Research project

Waste Made Useful by Microbial Fuel Cells for Energy Generation

Project overview

The world is facing some of the greatest challenges in terms of environmental welfare and energy supply. The latest EU directives on energy appliances dictate lower power consumption even on standby operation. At the forefront of publicity, Hollywood is driving towards greener movie productions. The Climate Change Conference in Copenhagen (COP15) has failed to commit the largest fossil fuel consumer nations in limiting greenhouse gas emissions. Despite this there is still increased enthusiasm towards renewable energy production. This is clearly because fossil fuel combustion is costly and cutting back on carbon emissions is even more expensive; renewables on the other hand are freely available. A sustainable energy portfolio should include a range of carbon-neutral and renewable energy technologies. Microbial fuel cells (MFCs) represent vitally developing technology for sustainable energy production and waste treatment. They convert chemical energy of feedstock into electricity by using micro-organisms, which act as biocatalysts. MFCs are still in their early stages of development but with great potential to bring about innovation and become true alternatives to fossil fuel energy generation. The applicant has already demonstrated world first results (EcoBots and small scale-multi unit efficiency improvements) in this multi-disciplinary technological area, demonstrating that he is leading the way globally both in research and application of MFCs. Interest from the scientific and industrial communities is rapidly increasing, leading to collaborations with wastewater treatment industry and robotics. Investment both in this pioneering applicant and this burgeoning area is ripe. MFCs offer advantages such as simultaneous waste clean-up and electricity production; this Fellowship therefore directly addresses national and international priorities. Current research in the field is showing that individual units are thermodynamically limited, producing relatively low energy output levels, emphasising the need for scale-up. The applicant was the first to demonstrate (see attached Publications list Nos. 2, 5, 13) that more efficient energy harvesting takes place in small-scale MFC units and thus there is a natural drive for miniaturisation and multiple-unit stack development. More importantly, it is becoming apparent amongst the international MFC community that one of the technology's bottlenecks is the cathodic half-cell, which can be significantly improved using micro-algae. In the field of sustainable energy production , this proposal will integrate three major areas: (i) Multi-MFC unit stack; (ii) Self-sustainable cathodes; (iii) Waste clean-up.This Fellowship will both consolidate research findings and break into new areas, enabling cross-fertilisation of research results and thereby achieving developments faster than consecutive research projects would allow. It will develop the career of the applicant as a world leading researcher and budding academic, as well as developing the research skills of the research team he will build around him. This is built on the solid foundation of research to date. The Fellow will continue to collaborate with his mentors, ensuring his personal career development plan can be realised, maximising his potential as a research leader.The long term Vision of this Fellowship is twofold; 1) to develop MFCs into a mature sustainable energy technology with a direct application in everyday life that could change the way people think about energy and human waste; 2) to develop a team of researchers skilled in multi-disciplinary approaches led by the applicant who is already at the forefront of this research area globally.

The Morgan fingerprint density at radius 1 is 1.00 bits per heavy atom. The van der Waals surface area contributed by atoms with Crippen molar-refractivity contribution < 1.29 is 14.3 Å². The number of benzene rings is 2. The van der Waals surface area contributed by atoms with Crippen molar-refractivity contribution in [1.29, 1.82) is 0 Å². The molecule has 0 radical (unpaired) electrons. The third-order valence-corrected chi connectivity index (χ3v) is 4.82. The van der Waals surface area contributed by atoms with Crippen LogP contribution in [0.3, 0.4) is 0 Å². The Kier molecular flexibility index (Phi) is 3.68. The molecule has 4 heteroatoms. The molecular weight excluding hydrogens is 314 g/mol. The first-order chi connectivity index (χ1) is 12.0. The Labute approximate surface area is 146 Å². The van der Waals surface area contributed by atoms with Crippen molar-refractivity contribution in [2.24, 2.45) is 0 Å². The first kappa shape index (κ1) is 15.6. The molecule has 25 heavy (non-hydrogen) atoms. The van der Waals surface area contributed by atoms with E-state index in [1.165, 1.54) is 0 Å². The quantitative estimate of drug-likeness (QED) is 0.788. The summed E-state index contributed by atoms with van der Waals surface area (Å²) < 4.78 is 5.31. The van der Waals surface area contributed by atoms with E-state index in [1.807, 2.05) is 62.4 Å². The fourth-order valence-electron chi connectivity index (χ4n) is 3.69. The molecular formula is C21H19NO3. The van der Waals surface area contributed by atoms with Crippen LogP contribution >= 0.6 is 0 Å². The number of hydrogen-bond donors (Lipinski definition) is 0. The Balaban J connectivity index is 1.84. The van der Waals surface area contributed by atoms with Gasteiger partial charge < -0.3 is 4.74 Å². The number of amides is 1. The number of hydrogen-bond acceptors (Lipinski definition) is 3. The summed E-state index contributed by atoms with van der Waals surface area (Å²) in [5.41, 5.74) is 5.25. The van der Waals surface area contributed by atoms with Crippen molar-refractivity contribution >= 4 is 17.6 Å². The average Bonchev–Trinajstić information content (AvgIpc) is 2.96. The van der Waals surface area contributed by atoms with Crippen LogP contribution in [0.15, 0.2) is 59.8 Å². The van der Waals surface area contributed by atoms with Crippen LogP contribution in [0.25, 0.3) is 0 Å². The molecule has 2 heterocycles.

Lead researcher

Professor Yannis Ieropoulos PhD, MIET

Professor of Environmental Engineering

Research interests

  • Environmental Engineering;
  • Bioelectrochemistry;
  • Autonomous Bio-Robotics;
Connect with Yannis

Collaborating research institutes, centres and groups

Research outputs